PROGRESS Championship Match
Will Ospreay (c) vs Mark Andrews
It’s obvious that Andrews and Ospreay know each other incredibly well. The movement in their exchanges is so smooth and aesthetically pleasing. Every new sequence of the match exhibits something that makes your eyes pop or elicits claps even through the computer screen. It’s impossible to describe every nuance that occurs in this match because every sequence of moves is laden with them. It’s far more than a spot-fest, but rather a very well worked match that happens to have some of the most athletic and exciting action you can see in a wrestling ring today.
Both men are cagey to open the match, running through some basic sequences and testing each other out. In doing this both Andrews and Ospreay still exhibit athleticism and charisma, making even basic moves look just a little bit more spectacular. Andrews is the first to gain the upper hand, and attempts to lock Ospreay into a surfboard. Ospreay is belligerent however and refuses to give his arms up, so Andrews just stomps on his already locked-in legs; the first sign of aggression in this match, moving beyond the friendly exhibition tone so far. Ospreay turns things around seemingly effortlessly; he makes a hurricanrana seem as easy as walking. A twisting moonsault to the outside only seems a little more difficult than that.
The match then enters an intriguing phase as both men give up their own high-flying offence in order to try to prevent the other from unleashing theirs. The commentators do a good job selling the idea that neither man can afford to give the other space. Instead, the pair reverse each other’s attempts at high impact moves, for example Ospreay stopping Andrews hitting a DDT, attempting his own brainbuster move only for Andrews to counter back with a stunner. Some incredibly high level sequences here, with only one botched Ace Crusher reversal to put a slight damper on some otherwise gorgeous wrestling. Ospreay finally creates room to hit a Shooting Star Press but only gets a two count from it. Then it’s Andrews’ turn for a top rope move; a ridiculous Spanish Fly from the top rope. After using Ospreay’s Essex Destroyer against him, Andrews is aghast at not scoring the pin. He leaves himself open for attack, and Ospreay takes advantage, finally getting to hit the 630° Senton for the win. A high-flying carnival of a match with some of the best-looking moves you will see outside of Mexico. Perhaps a little too light on psychology and real back-and-forth drama to be seen as a MOTY contender, but this was still a great main event and a memorable showcase of aerial ability. ****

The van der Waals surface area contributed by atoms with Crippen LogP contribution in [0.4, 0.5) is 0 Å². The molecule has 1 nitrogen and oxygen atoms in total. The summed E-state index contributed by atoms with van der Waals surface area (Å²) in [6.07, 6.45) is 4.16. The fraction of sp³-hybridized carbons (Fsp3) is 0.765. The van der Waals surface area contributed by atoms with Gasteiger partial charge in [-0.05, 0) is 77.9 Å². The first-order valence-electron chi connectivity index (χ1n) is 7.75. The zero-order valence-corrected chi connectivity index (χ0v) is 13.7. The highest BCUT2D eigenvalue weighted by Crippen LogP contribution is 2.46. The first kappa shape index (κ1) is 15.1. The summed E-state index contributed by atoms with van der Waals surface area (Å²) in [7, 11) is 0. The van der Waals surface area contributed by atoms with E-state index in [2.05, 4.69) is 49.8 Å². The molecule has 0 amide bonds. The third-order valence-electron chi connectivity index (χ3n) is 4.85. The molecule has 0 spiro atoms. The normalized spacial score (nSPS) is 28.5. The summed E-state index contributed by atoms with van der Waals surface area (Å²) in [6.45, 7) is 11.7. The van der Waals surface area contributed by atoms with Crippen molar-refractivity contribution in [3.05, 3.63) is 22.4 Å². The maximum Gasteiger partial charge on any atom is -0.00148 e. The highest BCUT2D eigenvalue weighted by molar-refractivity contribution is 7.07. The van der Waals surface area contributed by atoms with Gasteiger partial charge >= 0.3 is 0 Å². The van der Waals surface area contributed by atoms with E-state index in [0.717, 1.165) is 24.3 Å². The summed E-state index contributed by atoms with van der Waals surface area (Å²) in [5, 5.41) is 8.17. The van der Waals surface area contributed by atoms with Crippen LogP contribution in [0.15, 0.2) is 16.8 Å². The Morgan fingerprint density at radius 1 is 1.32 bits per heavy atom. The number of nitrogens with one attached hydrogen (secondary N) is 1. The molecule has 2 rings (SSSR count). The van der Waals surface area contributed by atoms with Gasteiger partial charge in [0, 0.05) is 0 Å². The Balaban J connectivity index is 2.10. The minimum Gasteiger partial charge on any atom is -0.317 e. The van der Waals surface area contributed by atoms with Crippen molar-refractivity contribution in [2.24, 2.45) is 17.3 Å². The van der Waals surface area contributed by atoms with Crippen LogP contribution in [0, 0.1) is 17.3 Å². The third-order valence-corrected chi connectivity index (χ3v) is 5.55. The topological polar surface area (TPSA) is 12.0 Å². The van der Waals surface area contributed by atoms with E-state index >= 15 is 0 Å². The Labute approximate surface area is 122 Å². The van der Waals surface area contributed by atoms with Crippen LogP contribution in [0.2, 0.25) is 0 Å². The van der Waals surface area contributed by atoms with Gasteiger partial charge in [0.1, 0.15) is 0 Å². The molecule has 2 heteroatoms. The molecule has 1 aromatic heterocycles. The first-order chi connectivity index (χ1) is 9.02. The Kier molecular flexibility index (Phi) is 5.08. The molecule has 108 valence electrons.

Final Thoughts: Chapter 23 had its ups and downs, but in general it was another very strong showing from PROGRESS. They have yet to have even an average show this year, it’s been all quality. They will look to complete 2015 with another great show at their debut in Manchester for Chapter 24, where Will Ospreay will take on Zack Gibson and Morgan Webster for the PROGRESS Championship, after Webster’s title shot was re-instated in the aftermath of this show.